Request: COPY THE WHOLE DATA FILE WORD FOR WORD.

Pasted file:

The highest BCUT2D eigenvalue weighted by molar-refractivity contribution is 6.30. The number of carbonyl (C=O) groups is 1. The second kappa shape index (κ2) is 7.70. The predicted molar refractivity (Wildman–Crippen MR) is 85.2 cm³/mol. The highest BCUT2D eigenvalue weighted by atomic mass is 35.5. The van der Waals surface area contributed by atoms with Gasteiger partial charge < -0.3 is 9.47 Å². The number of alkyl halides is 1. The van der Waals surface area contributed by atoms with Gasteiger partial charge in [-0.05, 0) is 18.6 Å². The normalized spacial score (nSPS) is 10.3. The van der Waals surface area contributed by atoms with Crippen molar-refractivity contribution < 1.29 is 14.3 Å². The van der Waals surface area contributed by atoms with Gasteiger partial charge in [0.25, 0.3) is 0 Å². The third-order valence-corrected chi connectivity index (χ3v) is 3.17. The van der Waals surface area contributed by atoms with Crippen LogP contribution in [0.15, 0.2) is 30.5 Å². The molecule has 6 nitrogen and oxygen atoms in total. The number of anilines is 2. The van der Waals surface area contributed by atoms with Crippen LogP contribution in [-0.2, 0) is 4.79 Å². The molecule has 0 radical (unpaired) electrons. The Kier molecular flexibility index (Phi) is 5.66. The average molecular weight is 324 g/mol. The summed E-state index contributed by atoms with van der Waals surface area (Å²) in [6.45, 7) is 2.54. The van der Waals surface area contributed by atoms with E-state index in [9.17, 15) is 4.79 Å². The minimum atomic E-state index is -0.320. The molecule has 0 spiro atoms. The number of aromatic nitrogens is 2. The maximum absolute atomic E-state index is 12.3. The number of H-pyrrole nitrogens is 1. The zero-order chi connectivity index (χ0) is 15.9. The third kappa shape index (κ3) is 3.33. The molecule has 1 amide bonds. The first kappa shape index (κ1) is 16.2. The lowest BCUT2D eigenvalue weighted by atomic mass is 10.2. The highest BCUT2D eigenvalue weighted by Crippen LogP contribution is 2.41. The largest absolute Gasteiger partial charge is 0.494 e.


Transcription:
The highest BCUT2D eigenvalue weighted by molar-refractivity contribution is 6.30. The number of carbonyl (C=O) groups is 1. The second kappa shape index (κ2) is 7.70. The predicted molar refractivity (Wildman–Crippen MR) is 85.2 cm³/mol. The highest BCUT2D eigenvalue weighted by atomic mass is 35.5. The van der Waals surface area contributed by atoms with Gasteiger partial charge < -0.3 is 9.47 Å². The number of alkyl halides is 1. The van der Waals surface area contributed by atoms with Gasteiger partial charge in [-0.05, 0) is 18.6 Å². The normalized spacial score (nSPS) is 10.3. The van der Waals surface area contributed by atoms with Crippen molar-refractivity contribution < 1.29 is 14.3 Å². The van der Waals surface area contributed by atoms with Gasteiger partial charge in [0.25, 0.3) is 0 Å². The third-order valence-corrected chi connectivity index (χ3v) is 3.17. The van der Waals surface area contributed by atoms with Crippen LogP contribution in [0.15, 0.2) is 30.5 Å². The molecule has 6 nitrogen and oxygen atoms in total. The number of anilines is 2. The van der Waals surface area contributed by atoms with Crippen LogP contribution in [-0.2, 0) is 4.79 Å². The molecule has 0 radical (unpaired) electrons. The Kier molecular flexibility index (Phi) is 5.66. The average molecular weight is 324 g/mol. The summed E-state index contributed by atoms with van der Waals surface area (Å²) in [6.45, 7) is 2.54. The van der Waals surface area contributed by atoms with E-state index in [9.17, 15) is 4.79 Å². The minimum atomic E-state index is -0.320. The molecule has 0 spiro atoms. The number of aromatic nitrogens is 2. The maximum absolute atomic E-state index is 12.3. The number of H-pyrrole nitrogens is 1. The zero-order chi connectivity index (χ0) is 15.9. The third kappa shape index (κ3) is 3.33. The molecule has 1 amide bonds. The first kappa shape index (κ1) is 16.2. The lowest BCUT2D eigenvalue weighted by atomic mass is 10.2. The highest BCUT2D eigenvalue weighted by Crippen LogP contribution is 2.41. The largest absolute Gasteiger partial charge is 0.494 e.